Growing your own herbs is something that everyone can do even if you don't have a garden. Most herbs are suitable for container growing, in fact some such as mint are better grown in a pot as it is very invasive. Herb containers are well suited to patios, balconies or even the kitchen windowsill. You can design your herb container to suit the space you have available as well as your taste.
Providing the conditions are suitable, the choice of herbs you grow is up to you, but there are one or two rules regarding the siting and design. A collection of herbs in containers in a convenient sunny place is a great asset for the kitchen. The downside is that many outdoor pot-grown herbs die out in winter. However, they can be harvested in autumn and stored for use throughout the winter season.
Most herbs can easily be sown from seed, but for more instant results it is often easier to buy ready rooted plants from garden centres. Beware of the pot-grown herbs offered in supermarkets, as they are usually grown under glass and are often too tender and stressed to adapt well to life outdoors. These however can be used if you wish to make an herb container indoors.
While most herbs are suitable to grow in containers, some are a little more delicate to grow such as basil, marjoram, coriander, and tender perennials such as French tarragon. These should be started off indoors or a heated greenhouse and planted out in spring when all risk of frost has gone.
Some herbs can live outside all year once they are established. These hardy herbs include; mint, oregano, rosemary, thyme and sage. These can be sown indoors as with the tender herbs, or sow them outdoors in May in containers.
It is very tempting to rush out to the garden center as soon as spring comes to buy your plants, but you should not buy herb plants until the weather warms up in late spring. Winter planted herbs are vulnerable to root damage in the cold wet potting media.
Before selecting your herbs you should consider not only your favorite herbs you wish to grow, but how they will look in your container if you want them for decorative reasons as well as their culinary purposes. Many herbs have decorative flowers such as chives which have lovely purple flowers. Lavender and rosemary also have purple or white flowers. While chamomile has pretty yellow-centered white flowers. Pot marigolds provide a wonderful splash of bright orange summer colour to compliment the mainly greens of a herb container.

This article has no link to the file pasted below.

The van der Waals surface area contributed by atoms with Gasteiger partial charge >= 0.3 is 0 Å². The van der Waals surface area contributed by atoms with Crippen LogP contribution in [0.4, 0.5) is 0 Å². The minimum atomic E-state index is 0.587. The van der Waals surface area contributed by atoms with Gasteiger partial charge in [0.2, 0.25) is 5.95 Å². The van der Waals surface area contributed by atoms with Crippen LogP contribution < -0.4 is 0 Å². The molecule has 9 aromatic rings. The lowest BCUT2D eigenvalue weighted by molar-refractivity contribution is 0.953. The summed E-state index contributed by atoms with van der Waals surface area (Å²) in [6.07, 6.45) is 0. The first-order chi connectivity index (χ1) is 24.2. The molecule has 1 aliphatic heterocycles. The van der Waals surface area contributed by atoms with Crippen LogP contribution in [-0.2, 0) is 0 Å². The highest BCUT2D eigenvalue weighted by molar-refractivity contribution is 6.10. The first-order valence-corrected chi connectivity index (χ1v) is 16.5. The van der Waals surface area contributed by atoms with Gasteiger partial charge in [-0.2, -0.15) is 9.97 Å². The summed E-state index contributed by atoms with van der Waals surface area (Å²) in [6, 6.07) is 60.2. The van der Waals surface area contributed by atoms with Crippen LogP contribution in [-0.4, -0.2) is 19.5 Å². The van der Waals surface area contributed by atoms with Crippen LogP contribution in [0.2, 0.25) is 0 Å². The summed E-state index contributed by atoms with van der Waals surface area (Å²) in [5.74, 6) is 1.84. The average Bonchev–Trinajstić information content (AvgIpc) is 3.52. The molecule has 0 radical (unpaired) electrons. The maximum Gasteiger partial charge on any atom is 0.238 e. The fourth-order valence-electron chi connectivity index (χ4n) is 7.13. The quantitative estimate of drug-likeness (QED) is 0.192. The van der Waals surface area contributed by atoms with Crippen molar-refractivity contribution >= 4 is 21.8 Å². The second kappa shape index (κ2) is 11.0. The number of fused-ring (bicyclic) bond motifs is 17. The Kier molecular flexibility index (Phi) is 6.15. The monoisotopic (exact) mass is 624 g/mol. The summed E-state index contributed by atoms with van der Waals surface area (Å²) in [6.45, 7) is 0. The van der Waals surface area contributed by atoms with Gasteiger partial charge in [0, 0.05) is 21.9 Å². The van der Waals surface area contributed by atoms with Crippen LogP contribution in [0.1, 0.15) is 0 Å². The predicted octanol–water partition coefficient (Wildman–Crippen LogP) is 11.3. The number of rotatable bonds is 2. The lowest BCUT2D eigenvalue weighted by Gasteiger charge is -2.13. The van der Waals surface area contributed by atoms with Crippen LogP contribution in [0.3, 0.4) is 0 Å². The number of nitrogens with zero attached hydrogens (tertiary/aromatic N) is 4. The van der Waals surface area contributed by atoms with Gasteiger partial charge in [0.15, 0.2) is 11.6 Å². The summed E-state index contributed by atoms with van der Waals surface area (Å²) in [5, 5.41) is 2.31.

Choosing a Container
Once having decided on the herbs you wish to grow, you next need to decide on the container you are going to plant them in. If growing herbs such as rosemary or mint, they do need a fair amount of space as opposed to an herb such as thyme which is very low and spreads across rather than up. If planting bay, you might want to grow this in it's own individual pot and clip it to shape on a regular basis. This way you will not only have fresh Bay leaves for your cooking, but a lovely tree to admire. Also when choosing a container, choose one that gives your herbs a deep root run where they can be left undisturbed. Long tall pots have the required depth and look good massed together. It is also worth buying a container that is frost hardy. Some glazed pots may look good, but will crack if frozen. For this reason, wooden planters make excellent containers for herbs.
Planting Your Container
Once you have chosen your containers you can now pot them out. You will need some gritty, well-drained compost, adding up to 25 percent by volume of coarse grit or perlite to a loam based compost. The compost should be kept moist, but never let it become soggy. Use a balanced fertiliser to encourage leafy growth, rather than potassium-rich fertiliser that might promote flowering. The herbs can be replanted frequently, using generous pieces of root, into rich potting media, taking care to avoid over potting by putting your cuttings in too bigger container. The best way to judge if your herbs need re-potting is if they look straggly, lift roots and repot into fresh compost. Larger perennials such as rosemary and sage can be left in the same containers for several years before they need repotting.
Over wintering herbs in a container
Some herbs die back in winter, such as French tarragon and mint. These and most herbs will look after themselves if placed where they cannot become frozen, saturated by rain or allowed to become too dry. To protect more tender herbs in winter they are best placed against a sheltered wall away from wind and rain or in a coldframe or even in an open fronted shed. A protective sheet of glass, plastic or plywood will keep off heavy rain and protect from frost.
To avoid your container becoming waterlogged, stand it on pot feet or stand containers on bricks. If very cold weather is forecast, protect containers from freezing by wrapping in bubble polythene or garden fleece.
Basil is one of the herbs that will not survive outside in the winter and can only be grown if brought indoors into a warm, bright frost-free greenhouse, conservatory or a sunny windowsill.
Growing your own herbs is very simple and satisfying to do. If you select your herbs carefully you can be sure of fresh or dried herbs for much of the year.